Deno, what comes after Node.js


Deno is a relatively new runtime for both JavaScript and Typescript. It was released 2 years ago by Ryan Dahl, creator of Node.js, and, because there’s always room for improvement, he wanted to fix the things he considered wrong with Node.js.
There are several differences between the two, but in this article we will focus on three of them: Integrated typescript support, security and package management.

Installation

Installation is very simple and can be performed from the command line.

For macOS and Linux:

curl -fsSL https://deno.land/x/install/install.sh | sh

And for Windows, using Powershell:

iwr https://deno.land/x/install/install.ps1 -useb | iex

That’s it, now you can run your first program using Deno like this:

deno run https://deno.land/std/examples/welcome.ts

As you can see, you can just provide an url of the file without having the source code on your machine.

You can read more on installation information here.

Integrated Typescript support

Typescript and Deno.js are similar since both aim to improve the shortcomings of their predecessors Javascript and Node.js. Having that in mind it makes more sense that Deno offers integrated Typescript support. All you have to do to run a typescript file is:

deno run main.ts

It’s that simple. No more transpilers.

Security

Deno is more focused on security. By default, a program has no permissions (file, network and others) and you need to grant them when you run the code from the command line.

Some of them are:
–allow-net=<allow-net>. You can allow all network calls or specify allowed domains (i.e. –allow-net=github.com,gitlab.com)

–allow-read and –allow-write are similar and like the previous one, you can allow access to any file or specify allowed folders or files (–allow-read=/etc)

A list with all the permissions can be found here.

Package management

In the beginning of the article you’ve seen that you can execute a file using just an url. That applies also to dependencies since we no longer have node_modules and package.json like we did with Node.js.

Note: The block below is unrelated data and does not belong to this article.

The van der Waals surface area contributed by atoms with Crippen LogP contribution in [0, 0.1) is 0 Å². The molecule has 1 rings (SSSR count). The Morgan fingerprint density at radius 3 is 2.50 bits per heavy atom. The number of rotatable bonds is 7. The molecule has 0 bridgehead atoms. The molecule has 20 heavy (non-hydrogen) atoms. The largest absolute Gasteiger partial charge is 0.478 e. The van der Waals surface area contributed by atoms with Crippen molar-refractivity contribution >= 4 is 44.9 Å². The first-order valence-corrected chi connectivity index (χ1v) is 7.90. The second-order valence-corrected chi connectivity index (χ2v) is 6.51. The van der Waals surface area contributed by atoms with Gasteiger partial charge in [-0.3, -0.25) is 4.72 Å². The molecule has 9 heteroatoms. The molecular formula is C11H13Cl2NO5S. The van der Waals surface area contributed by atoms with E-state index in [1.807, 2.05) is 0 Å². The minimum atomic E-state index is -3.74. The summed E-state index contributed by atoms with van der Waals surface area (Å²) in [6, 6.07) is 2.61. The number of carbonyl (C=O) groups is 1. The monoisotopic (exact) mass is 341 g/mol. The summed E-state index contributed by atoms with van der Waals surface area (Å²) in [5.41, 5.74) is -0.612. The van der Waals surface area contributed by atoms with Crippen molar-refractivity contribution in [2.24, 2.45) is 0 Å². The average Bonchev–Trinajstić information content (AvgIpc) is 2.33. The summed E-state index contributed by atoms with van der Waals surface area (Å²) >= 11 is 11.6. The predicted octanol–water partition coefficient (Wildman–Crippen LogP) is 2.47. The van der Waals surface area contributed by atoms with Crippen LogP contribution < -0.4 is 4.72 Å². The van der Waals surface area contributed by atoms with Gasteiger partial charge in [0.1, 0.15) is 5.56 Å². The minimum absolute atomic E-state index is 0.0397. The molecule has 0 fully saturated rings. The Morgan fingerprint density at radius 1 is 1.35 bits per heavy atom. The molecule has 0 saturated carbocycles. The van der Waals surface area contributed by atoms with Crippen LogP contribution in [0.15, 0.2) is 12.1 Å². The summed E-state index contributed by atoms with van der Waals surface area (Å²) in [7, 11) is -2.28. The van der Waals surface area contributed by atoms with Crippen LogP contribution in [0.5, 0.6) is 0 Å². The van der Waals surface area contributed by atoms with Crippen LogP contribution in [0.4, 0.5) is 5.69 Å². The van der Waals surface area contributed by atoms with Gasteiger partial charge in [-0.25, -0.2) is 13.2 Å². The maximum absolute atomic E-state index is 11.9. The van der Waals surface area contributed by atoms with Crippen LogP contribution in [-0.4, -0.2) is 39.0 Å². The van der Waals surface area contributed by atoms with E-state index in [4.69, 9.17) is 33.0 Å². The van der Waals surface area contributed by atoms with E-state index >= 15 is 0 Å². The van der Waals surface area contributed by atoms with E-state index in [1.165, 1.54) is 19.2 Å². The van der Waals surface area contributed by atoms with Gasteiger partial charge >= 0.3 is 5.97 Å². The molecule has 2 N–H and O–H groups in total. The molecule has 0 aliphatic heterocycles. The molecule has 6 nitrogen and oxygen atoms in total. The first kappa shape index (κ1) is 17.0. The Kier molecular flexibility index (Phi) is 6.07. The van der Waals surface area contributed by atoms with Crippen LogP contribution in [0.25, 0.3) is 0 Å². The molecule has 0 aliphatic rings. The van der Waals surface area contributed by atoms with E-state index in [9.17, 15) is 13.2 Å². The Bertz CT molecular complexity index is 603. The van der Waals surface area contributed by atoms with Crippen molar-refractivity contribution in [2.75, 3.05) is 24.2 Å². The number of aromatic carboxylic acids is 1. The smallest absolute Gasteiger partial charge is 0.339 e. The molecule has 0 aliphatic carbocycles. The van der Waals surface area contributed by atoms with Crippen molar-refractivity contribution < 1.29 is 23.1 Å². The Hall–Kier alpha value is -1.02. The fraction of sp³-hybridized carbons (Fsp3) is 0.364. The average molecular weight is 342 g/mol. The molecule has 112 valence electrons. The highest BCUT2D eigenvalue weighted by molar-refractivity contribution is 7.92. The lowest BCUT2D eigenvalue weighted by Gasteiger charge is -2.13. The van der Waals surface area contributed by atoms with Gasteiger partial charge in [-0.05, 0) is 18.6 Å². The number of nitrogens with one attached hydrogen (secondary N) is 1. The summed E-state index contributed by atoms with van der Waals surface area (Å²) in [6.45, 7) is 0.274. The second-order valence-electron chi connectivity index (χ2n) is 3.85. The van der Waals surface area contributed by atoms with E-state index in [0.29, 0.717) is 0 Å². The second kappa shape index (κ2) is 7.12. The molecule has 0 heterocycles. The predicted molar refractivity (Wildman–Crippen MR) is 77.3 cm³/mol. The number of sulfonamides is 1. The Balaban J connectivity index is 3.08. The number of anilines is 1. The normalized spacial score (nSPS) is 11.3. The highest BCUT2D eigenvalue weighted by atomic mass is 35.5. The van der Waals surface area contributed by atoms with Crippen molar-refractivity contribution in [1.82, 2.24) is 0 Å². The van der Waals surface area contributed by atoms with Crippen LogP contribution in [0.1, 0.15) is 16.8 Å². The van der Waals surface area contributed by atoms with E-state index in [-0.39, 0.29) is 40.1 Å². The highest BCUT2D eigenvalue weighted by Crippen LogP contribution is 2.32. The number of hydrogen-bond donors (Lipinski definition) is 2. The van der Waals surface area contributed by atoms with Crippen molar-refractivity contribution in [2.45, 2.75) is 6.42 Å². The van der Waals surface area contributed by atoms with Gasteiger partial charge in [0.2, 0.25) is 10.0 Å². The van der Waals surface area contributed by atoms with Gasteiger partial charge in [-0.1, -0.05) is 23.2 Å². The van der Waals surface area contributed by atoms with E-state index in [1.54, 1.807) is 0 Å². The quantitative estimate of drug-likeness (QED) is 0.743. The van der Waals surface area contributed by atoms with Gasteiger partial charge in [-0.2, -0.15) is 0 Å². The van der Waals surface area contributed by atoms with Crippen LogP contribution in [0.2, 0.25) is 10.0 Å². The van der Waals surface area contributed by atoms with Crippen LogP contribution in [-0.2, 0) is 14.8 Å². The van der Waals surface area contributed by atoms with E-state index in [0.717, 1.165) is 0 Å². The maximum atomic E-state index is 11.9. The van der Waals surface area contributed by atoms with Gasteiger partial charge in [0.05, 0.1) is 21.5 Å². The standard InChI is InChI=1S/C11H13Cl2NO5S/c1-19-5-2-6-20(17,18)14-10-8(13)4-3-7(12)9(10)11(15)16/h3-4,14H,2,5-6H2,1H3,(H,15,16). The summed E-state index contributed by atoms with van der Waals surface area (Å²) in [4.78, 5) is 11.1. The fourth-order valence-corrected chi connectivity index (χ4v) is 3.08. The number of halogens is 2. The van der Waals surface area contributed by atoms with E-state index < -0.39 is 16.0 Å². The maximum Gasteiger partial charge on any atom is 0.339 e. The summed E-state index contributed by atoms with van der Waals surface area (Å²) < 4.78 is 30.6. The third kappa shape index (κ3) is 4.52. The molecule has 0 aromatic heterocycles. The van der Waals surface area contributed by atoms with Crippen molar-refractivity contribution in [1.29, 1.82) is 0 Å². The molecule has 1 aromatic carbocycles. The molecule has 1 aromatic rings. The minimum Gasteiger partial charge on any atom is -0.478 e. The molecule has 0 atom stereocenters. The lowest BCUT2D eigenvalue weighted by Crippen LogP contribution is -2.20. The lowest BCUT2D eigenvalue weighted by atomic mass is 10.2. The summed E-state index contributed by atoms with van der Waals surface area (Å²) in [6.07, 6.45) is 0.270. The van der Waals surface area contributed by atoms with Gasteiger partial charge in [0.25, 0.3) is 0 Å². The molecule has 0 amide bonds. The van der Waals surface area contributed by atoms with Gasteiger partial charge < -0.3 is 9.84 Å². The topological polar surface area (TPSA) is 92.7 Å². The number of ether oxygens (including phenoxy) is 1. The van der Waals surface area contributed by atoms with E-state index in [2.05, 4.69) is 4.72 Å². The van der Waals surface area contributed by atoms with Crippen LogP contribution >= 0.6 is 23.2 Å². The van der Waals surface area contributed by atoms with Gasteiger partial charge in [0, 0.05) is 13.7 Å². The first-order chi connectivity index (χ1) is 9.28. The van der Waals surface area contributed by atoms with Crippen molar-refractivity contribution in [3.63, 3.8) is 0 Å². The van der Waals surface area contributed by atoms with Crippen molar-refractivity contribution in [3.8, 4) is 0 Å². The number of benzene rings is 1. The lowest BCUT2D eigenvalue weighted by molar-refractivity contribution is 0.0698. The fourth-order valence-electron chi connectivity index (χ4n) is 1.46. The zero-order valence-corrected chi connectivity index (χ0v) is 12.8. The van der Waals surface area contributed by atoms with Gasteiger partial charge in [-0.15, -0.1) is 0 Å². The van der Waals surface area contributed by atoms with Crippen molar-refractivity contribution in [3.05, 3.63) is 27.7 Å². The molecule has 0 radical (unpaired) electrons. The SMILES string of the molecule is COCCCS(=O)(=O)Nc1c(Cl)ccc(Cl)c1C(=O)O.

Using a third party library is not always as easy as it should be, but with some luck you may find your desired module on https://deno.land/x and import it like this:

import format from “https://deno.land/x/date_fns@v2.15.0/format/index.js

Bonus

Let’s get our hands dirty and run some piece of code using Deno. Here’s a simple utility script that looks for duplicates in a list of folders. You can run it like this:

deno run --allow-read --unstable "https://bit.ly/C4N-checkDuplicates" folder1 folder2

You may also delete the duplicates using the –delete / -d flag:

deno run --allow-read --allow-write --unstable 
"https://bit.ly/C4N-checkDuplicates" folder1 folder2 -d

Note that the –allow-write permission was granted so the files can be deleted. Otherwise an error is raised.

Conclusion

As of October 2020, more than two years after the first release, Deno reached version 1.4.4 and it begins to be considered production ready. If you’re not comfortable to use it in your project right now, it would be useful to get to know the new kid in town since you might use it in the near future. Until then, you can start using it instead of bash or python for writing utility scripts.

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